Before our recent webinar, "Lean Leadership: Building the Lean Culture," we conducted a bench-marking assessment to discover trends and areas of opportunity in lean leadership. Participants rated themselves on a scale of 1-3-5 on 40 statements based on their current, self-assessed condition.
Participants were then grouped into specific performance levels depending on their total points for the categories of:
- Leading by Advocating Lean Thinking and Mitigating Resistance
- Leading with Respect for People (No Blame)
- Leading as Student and Teacher
- Leading by Principles and Purpose
- Leading with Lean vs. Traditional Leadership
- Leading Using Inquiry vs. Advocacy
- Leading by Building Teams
- Leading with Effective Measurement Systems
- Leading with Process and Value Stream Thinking
- Leading with Visual Management and "Go See” Leadership
- Leading the Vision – Focus, Alignment and Constancy of Purpose
- Leading with Effective Time Management – Leader Standard Work
- Leading by Reflection
The performance levels included:
- NOT STABLE – I am not doing this at all.
- FUNCTIONAL – I somewhat do this.
- HIGH PERFORMANCE – I do this very well.
We shared the aggregate assessment results in the webinar and included some interesting findings around lean leadership.
Opportunity 1: “I use reflection to enable cross functional collaboration.”
For this assessment question, participants on average rated themselves 3.0. Problems often happen due to silo thinking. Reflection can overcome defensiveness that results from trying to break down silos. Tell your team member, “we clearly have some business challenges. This is a safe environment, so let’s reflect on some of the things going on in your departments and functions.” Schedule some time to meet them away from the day to day work.
Opportunity 2: “I cascade the vision to strategy to tactics – and communicate these to the organization through value stream maps and A3 documents.”
For this assessment question, participants on average rated themselves 2.8. In a given year, you have 52 weeks to reach annual improvement goals. Part of lean leadership is defining and making visible what is important on a tactical level each day. A helpful tool is the A3 document. On A3 documents, information is limited to one sheet of paper to document a problem, identify corrective actions and assign responsibility to them.
Opportunity 3: “I make my standard work visible to the team to drive accountability.”
On average, participants rated themselves 2.8. The team should see what is important and hold you accountable as a leader. It's crucial to not over-commit! Failing to complete standard work can make leaders lose credibility. Part of lean leadership is knowing the difference between what is urgent and what is not.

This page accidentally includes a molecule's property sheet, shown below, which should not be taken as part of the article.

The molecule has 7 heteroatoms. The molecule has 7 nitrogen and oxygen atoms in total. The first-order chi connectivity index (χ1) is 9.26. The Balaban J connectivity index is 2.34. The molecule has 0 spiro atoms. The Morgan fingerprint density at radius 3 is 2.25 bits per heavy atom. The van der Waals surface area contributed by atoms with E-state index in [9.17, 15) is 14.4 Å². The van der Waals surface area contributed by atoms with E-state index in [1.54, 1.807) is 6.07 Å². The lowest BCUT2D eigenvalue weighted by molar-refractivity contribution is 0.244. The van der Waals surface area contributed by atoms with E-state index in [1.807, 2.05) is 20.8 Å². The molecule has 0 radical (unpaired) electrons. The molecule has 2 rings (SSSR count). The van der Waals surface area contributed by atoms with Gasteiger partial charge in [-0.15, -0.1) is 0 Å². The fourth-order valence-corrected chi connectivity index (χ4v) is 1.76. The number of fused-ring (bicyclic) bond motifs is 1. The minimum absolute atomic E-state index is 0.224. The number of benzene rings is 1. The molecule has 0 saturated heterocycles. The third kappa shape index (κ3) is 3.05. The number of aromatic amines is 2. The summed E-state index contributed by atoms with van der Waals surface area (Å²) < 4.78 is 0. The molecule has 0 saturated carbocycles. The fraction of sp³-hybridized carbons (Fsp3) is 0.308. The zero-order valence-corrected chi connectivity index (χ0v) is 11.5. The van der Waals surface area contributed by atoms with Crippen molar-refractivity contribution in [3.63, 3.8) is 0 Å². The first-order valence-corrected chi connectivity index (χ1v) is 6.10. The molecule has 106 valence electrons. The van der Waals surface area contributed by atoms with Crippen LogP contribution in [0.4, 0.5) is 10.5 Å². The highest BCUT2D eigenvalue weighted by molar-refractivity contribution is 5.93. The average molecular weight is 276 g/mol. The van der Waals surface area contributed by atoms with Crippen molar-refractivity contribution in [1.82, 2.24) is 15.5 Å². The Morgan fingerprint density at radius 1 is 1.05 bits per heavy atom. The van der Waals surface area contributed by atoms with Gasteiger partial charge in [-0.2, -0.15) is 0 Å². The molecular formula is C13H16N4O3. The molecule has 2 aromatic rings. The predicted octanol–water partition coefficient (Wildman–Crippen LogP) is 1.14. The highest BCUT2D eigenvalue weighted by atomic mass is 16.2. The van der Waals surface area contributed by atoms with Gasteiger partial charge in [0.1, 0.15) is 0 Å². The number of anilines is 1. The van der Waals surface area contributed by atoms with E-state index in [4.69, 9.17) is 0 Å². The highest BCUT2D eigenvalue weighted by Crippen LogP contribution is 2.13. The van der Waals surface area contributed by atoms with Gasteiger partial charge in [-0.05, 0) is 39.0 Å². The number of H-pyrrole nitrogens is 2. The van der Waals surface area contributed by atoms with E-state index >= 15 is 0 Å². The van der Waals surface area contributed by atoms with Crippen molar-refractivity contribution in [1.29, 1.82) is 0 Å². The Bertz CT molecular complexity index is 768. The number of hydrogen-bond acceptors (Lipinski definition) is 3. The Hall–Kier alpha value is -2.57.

Opportunity 4: “I, along with my team, create operations that are self-explaining and problems are visible ('status of the operation').”
Participants also rated themselves an average 2.8 for this assessment question. Problems and urgency should be visual. Effective visual tools convey facts that prompt action. “Getting it” should be immediate. Give people the “score of the game.” Ask, “What are the objectives we want to attain today and how close are we to achieving them?”
Opportunity 5: “I build reflection into daily, weekly, monthly and annual PDCA processes.”
It seems reflection was a common theme in areas of opportunity, as participants again rated themselves an average 2.7. “What problems did we have? What caused the problems? How did we fix them?” Set aside 10 minutes at the beginning and end of the day to reflect with your team members. It keeps them aligned with lean principles and organizational goals and acts as a “mini-reminder.” It also shows respect for people and creates a safe learning environment for solving problems.
Are you practicing lean leadership? Take the assessment!
Posted by LeanCor Supply Chain Group
LeanCor Supply Chain Group is a trusted supply chain partner that specializes in lean principles to deliver operational improvement. LeanCor’s three integrated divisions – LeanCor Training and Education, LeanCor Consulting, and LeanCor Logistics – help organizations eliminate waste, drive down costs, and build a culture of continuous improvement.Facebook LinkedIn Twitter Google+